Wednesday 22 May 2019

Athlete of the Week – Lane Woodall

Princeton High School


When the right mix of talent and hard work come together the results can often be unexpected.

Anyone who doubts this theory has never met Lane Woodall.

Woodall is a senior member of Princeton High School’s track team. Despite having never competed in track before his junior year, Woodall has shattered all of head coach Mark McLamb’s expectations.

Woodall is also a member of Princeton’s cross country, indoor track and basketball teams.

Woodall is this week’s Mt. Olive Pickles High School Athlete of the Week. The High School Athlete of the Week is a partnership between Curtis Media Group and Mt. Olive Pickles to recognize local high school athletes who excel athletically, academically and through service to their community.

The recognized athletes are chosen by the athletic department and administration from their respective high schools.

Woodall spent the Spring of his freshman and sophomore years at Princeton as a member of the Bulldogs’ tennis team. He enjoyed participating in cross country and ultimately decided to give track a try.

“I just started running track last year,” Woodall said. “I kind of just came out last cross country season just to do something. I went out there, enjoyed myself and had some success. I decided I would run track in the Spring, and I had some success and I started taking it really serious this past Summer.”

McLamb admits that his expectations were low when Woodall first joined the track team. It isn’t often that a junior without previous track experience produces results right away. McLamb quickly learned that Woodall wasn’t just any junior.

“It normally takes years, and a lot of miles to develop as a good distance runner,” McLamb said. “I really didn’t have high expectation (for Lane), because you normally don’t see that much improvement in a year or two. I think it was the dedication and I always think the key components of someone becoming good is their ability to handle pain. Pain never became an issue. He’s got a little bit of talent, and that little bit of talent combined with the great work ethic has helped him to get to where’s at now. He’s the best distance runner by all means in our conference.”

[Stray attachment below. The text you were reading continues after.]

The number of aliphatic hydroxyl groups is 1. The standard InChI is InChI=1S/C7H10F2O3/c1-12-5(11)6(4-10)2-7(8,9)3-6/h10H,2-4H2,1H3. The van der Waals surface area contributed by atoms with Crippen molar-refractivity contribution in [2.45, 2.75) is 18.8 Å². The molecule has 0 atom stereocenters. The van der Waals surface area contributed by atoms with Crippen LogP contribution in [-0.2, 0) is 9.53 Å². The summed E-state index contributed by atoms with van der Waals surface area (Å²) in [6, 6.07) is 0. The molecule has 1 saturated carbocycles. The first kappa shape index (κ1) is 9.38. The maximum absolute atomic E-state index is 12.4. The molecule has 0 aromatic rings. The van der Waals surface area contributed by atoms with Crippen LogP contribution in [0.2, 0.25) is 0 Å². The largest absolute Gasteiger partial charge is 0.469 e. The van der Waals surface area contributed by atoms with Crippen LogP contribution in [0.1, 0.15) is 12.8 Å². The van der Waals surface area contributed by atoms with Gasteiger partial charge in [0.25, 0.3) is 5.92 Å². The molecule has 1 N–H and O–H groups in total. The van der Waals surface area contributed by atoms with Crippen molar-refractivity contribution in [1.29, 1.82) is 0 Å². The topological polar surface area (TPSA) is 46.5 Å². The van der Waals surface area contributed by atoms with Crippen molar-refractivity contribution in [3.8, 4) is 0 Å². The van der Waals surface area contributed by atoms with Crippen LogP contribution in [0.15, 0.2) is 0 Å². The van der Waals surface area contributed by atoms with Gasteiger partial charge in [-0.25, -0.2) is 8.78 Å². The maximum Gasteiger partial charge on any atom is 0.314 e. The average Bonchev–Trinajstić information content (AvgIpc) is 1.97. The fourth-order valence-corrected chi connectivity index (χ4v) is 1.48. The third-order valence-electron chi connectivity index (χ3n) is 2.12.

Woodall has committed himself to running 10-12 miles every Saturday, maintaining a strict diet and excelerating his recovery time with ice baths. This regimen has allowed him to participate in the 400, 800, 1600 and 3200 meter relay events for the Bulldogs.

Last season, Woodall claimed the Carolina 1-A Conference championship in five different events.

“I feel a lot stronger now,” Woodall said. “When I first started I wasn’t very good with pain. My legs would be hurting. This year, I’m able to fight through it. You’ve got to go to practice every day with the mindset that you’re going to work hard.”

Competing on four different teams can often force Woodall into some scheduling acrobatics, particuarly in the Winter when he is a member of Princeton’s basketball and indoor track teams. He holds the school record for the 500 and 3200 meters in indoor track. Woodall also qualified for the state championship in the 3200 meters in indoor track.

Woodall also maintains a 3.3 grade point average while taking multiple honors classes. This past Fall, he was part of a group of volunteers that cleaned up the Bulldogs’ football stadium following home games.

“I would go straight from (indoor) track to basketball,” Woodall said. “Sometimes I would walk into the gym with my short, track shorts on and that definitely got some looks. I would try to get a quick meal, go to the locker room and change and go straight into the game. It can be tough and some days you don’t want try to do it all. If you focus, and pay attention in class, you can get it all done.”

Woodall hopes to continue his track career at the University of Mount Olive and study nutrition.

“I have a great love for running so I definitely want to continue doing that if I can,” Woodall said. “Last summer, me and my friends we really started paying attention to nutrition and focusing on what we needed to eat, and how it might help us. I just want to be able to try to help other people with their nutrition and help them try to get better.”

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